Essays on Human Resource Management in the Hospitality Industry Case Study

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The paper “ Human Resource Management in the Hospitality Industry” is an affecting variant of case study on human resources. Human resources are considered a very important asset for any organization given its contribution to the overall performance of an organization. For this reason, different organizations have human resource management functions to help manage this very important resource so as to ensure that the organization has a competitive advantage in terms of what its workforce can offer. The aspect of human resource management especially becomes very critical in the hospitality industry. Perhaps this is because the employees in many occasions engage directly with the customers and thus raising of how well they are satisfied by the services delivered (Boxall and Purcell 2000).

To help illustrate on some of the issues that are facing human resource management in a hospitality industry, the case of Harbour Inn which is situated in Sydney Australia will be used. This analysis will entail two major areas which are: identifying management issues or problems facing the hotel and the recommendations for managing the already identified problems. Issues and problems in the businessGiven the company scenario, a number of issues and problems and which are very common in human resources across different industries can be identified and they include high employee turnover, training and development, teamwork and diversity management. High employee turnoverThe hospitality industry is among the industries that are leading in recording high employee turnover, especially among the middle managers and the front staff.

Research is showing that the main contributor to high employee turnover in the hospitality industry is the attitude individuals have towards their work something that is founded on employee satisfaction.

The variance in satisfaction among the employees is a very important point as it determines the rate of employee turnover and should be used to address the prevailing human resource management challenges. This is what has been witnessed in the case of ‘ Harbour Inn’ in Sydney Australia. To illustrate this, the high employee turnover that has been witnessed in the hotel in the recent past has been as a result of a lack of motivation among the employees (Hoque 2000). For instance, the way the company is handling employees’ concerning is worrying given that numerous promises that cannot be met are made.

This can be learnt from two main areas namely parking space for junior employees and training programs within the Hotel. In other words, what is emerging here as an issue, is the inability by the hotel to satisfy employee expectations like providing parking space and adequate training in order to improve their competence both in soft and hard skills. Training and developmentTraining and development are also of the functions of human resource management and its aimed at enhancing the skills and knowledge that employees in any given industry have and that are required in improving service delivery.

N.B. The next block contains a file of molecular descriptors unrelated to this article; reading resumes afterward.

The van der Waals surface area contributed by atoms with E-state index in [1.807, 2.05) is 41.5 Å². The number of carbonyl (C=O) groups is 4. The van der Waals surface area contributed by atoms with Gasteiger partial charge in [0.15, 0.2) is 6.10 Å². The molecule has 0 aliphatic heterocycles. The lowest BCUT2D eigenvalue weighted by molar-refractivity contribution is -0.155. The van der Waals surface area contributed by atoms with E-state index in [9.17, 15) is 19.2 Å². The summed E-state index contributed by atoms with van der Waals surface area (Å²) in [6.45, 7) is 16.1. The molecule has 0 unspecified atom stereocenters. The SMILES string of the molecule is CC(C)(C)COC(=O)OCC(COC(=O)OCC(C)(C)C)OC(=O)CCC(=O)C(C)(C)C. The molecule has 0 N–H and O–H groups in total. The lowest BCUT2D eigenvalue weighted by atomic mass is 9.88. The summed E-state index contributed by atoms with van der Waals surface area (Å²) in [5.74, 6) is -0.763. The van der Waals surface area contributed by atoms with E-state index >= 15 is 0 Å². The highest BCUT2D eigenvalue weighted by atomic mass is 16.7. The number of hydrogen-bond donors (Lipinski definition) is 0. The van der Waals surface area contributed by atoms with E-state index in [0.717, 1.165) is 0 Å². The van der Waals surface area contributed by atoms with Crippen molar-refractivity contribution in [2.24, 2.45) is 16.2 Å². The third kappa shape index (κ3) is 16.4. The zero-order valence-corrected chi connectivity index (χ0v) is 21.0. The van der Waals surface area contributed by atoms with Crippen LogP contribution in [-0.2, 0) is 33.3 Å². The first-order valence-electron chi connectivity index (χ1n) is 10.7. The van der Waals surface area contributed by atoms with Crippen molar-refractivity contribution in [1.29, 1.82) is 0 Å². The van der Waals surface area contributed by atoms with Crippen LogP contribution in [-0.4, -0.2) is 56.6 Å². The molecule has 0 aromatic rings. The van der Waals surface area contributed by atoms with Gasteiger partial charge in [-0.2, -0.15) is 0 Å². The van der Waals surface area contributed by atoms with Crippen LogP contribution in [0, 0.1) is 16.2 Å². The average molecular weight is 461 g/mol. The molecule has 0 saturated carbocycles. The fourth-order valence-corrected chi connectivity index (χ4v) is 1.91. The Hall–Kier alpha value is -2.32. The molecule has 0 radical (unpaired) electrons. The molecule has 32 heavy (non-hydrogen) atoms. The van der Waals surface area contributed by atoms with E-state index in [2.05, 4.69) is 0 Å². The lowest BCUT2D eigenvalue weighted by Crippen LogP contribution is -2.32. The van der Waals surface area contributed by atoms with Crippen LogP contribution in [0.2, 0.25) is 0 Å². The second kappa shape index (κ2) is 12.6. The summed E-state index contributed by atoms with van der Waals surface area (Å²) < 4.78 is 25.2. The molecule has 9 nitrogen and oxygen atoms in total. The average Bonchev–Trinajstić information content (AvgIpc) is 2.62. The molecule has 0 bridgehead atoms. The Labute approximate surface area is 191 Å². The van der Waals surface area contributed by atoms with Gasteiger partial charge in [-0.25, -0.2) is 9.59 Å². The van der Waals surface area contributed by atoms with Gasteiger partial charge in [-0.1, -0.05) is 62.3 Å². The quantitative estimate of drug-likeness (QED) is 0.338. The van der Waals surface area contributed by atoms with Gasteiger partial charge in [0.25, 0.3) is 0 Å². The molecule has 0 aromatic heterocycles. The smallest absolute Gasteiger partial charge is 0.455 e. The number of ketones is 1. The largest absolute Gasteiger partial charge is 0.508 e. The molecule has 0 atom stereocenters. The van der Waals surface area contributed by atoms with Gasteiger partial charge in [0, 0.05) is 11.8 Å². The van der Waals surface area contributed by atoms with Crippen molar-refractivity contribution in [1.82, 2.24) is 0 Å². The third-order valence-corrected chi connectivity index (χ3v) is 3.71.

While training may seem to be a costly affair in the short-term, if well planned and executed, in the long run, will translate into high-quality services that the business offer. In the case of employees, training and development is one sign demonstrating how the management regards the staff. This is one of the difficulties in the case of the Harbour Inn. For instance, when Susan was hired, she was promised to be supported to undergo a certain training as one way of making her competitive in her position.

However, even the process did take place, it is slower and less focused and does not the attention it deserves especially from management level (Canny, 2002). This problem could also be extended to the weaknesses in the recruitment process which is also not clear given that Susan has worked for a relatively long time as a casual and for very few hours making it very difficult for her to earn the income that comfortably sustains her.


Boxall, P and Purcell, J 2000, ‘Strategic human resource management: where have we come from and where should we be going?’, International Journal of Management Reviews, 2(2), p. 183–203.

Canny 2002, ‘Flexible labour? The growth of student employment in the UK’, Journal of Education and Work, 15(3), p. 277–301.

D’Annunzio-Green, N., Maxwell, G. and Watson, S 2002, Human Resource Management: International Perspectives in Hospitality and Tourism, London, Continuum.

Eaton, J 2001, Globalization and Human Resource Management in the Airline Industry, Ashgate.

Grugulis, I. and Wilkinson, A 2002, ‘Managing culture at British Airways: hype, hope and reality’, Long Range Planning, 35(2), p. 179–194.

Hoque, K 2000, Human Resource Management in the Hotel Industry, London, Routledge.

International Labor Organization (ILO) 2001, Human Resource Development, Employment and Globalization in the Hotel Catering and Tourism Sector, ILO.

Jolliffe, L. and Farnsworth, R 2003, ‘Seasonality in tourism employment: human resources challenges’, International Journal of Contemporary Hospitality Management, 15(6), p. 312–316.

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